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IR(Infrared) VS RF(Radio Frequency) Remote Control


In today’s electronic market, there are two primary types of remote control systems available to consumers, IR based systems and RF based systems. Deciding on which system is the right one for you takes an understanding of the key differences between the two.

Let’s start with the more popular type of control, which is IR, or Infrared.
I always explain to clients that the easiest way to understand how an IR remote control works is to think of it as a “flashlight”. In order for a flashlight to work correctly for you, you must point it in the direction you want to see. The same holds true for an IR remote control. Infrared remotes emit light from the front of them, therefore you must point them directly at the piece of equipment you are trying to control.

IR remote control has what is known as an “IR pickup” on the front of it, which takes the different frequencies of light coming from the remote and interprets them as “commands”. Just about every remote that comes with any piece of A/V equipment these days uses an IR based control system. This type of system works great if all of your equipment is sitting at eye level and directly in front of you with no obstructions between you and the equipment. In today’s homes, however, this is usually not the case.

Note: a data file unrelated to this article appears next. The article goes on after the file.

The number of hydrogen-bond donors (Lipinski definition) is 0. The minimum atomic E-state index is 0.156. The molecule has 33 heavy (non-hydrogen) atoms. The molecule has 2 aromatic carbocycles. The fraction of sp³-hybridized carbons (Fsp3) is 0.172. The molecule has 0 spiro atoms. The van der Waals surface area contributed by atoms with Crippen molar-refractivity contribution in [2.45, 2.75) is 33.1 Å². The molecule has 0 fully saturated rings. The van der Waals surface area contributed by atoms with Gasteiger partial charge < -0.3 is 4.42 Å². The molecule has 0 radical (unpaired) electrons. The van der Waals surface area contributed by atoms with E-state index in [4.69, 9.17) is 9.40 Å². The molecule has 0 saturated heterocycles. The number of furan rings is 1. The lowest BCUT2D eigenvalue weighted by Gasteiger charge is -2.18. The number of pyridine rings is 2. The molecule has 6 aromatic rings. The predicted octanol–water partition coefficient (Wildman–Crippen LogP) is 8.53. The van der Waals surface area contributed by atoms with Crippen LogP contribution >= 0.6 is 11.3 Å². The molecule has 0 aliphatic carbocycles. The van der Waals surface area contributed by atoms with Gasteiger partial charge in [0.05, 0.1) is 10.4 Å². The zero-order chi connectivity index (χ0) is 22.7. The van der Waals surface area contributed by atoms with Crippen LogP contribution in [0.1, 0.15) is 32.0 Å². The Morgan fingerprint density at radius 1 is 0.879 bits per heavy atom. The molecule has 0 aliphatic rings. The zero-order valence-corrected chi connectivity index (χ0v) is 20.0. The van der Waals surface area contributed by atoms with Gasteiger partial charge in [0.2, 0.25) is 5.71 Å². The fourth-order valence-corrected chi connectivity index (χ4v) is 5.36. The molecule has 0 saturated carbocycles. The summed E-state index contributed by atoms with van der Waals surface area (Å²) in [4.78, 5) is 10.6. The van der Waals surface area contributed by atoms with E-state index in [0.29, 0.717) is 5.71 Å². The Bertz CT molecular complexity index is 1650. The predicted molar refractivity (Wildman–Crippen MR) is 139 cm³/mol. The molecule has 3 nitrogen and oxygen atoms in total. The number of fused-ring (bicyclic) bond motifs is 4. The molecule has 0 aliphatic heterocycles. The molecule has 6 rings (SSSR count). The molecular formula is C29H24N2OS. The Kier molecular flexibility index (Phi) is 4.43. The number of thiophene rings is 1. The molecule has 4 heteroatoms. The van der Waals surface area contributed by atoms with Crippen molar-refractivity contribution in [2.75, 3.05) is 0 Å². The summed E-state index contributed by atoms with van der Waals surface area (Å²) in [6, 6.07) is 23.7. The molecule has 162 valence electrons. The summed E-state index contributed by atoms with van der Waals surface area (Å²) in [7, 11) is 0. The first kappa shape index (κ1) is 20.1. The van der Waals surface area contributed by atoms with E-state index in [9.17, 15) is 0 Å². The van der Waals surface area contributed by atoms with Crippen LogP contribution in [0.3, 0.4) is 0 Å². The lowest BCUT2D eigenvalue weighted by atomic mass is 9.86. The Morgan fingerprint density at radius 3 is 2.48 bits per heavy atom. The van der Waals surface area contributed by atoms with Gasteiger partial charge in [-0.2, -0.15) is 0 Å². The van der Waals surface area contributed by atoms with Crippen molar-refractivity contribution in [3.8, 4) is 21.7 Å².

More often than not, people are hanging their TV’s on the wall and putting all of their equipment in a nice piece of furniture below, or simply setting the TV on top of a cabinet which holds the equipment. This can cause some functionality issues with an IR system.

That brings us to RF, or Radio Frequency control systems.

The easiest way to think of an RF remote control is to compare it to a walkie talkie. If I have a walkie talkie in one room, and you have one on the same channel in another room, we can still communicate with each other, regardless of the fact that there are walls and other obstructions between us.

That is exactly what an RF control system can do for you and your A/V equipment. It can allow you to place your equipment behind the solid doors of a cabinet, or even in a closet in a hallway or another room, and still have the ability to control it. The best part is that you don’t have to point the remote at any of the equipment. This is because with every button press on an RF remote control, that “command” is sent via radio frequency to an RF “processor”, which in turn translates the command into IR, and out to the piece of equipment you are trying to control.

The most important things to consider when trying to decide on which type of control system is right for you are the location of the equipment and where you will be controlling it. An IR system can work just fine as long as there are no obstructions between you and the equipment. As a rule of thumb, an RF system is usually the better choice, because it allows more flexibility in the install, more reliability, and better ease of use.

Keywords:RF Remote Control, IR Remote Control
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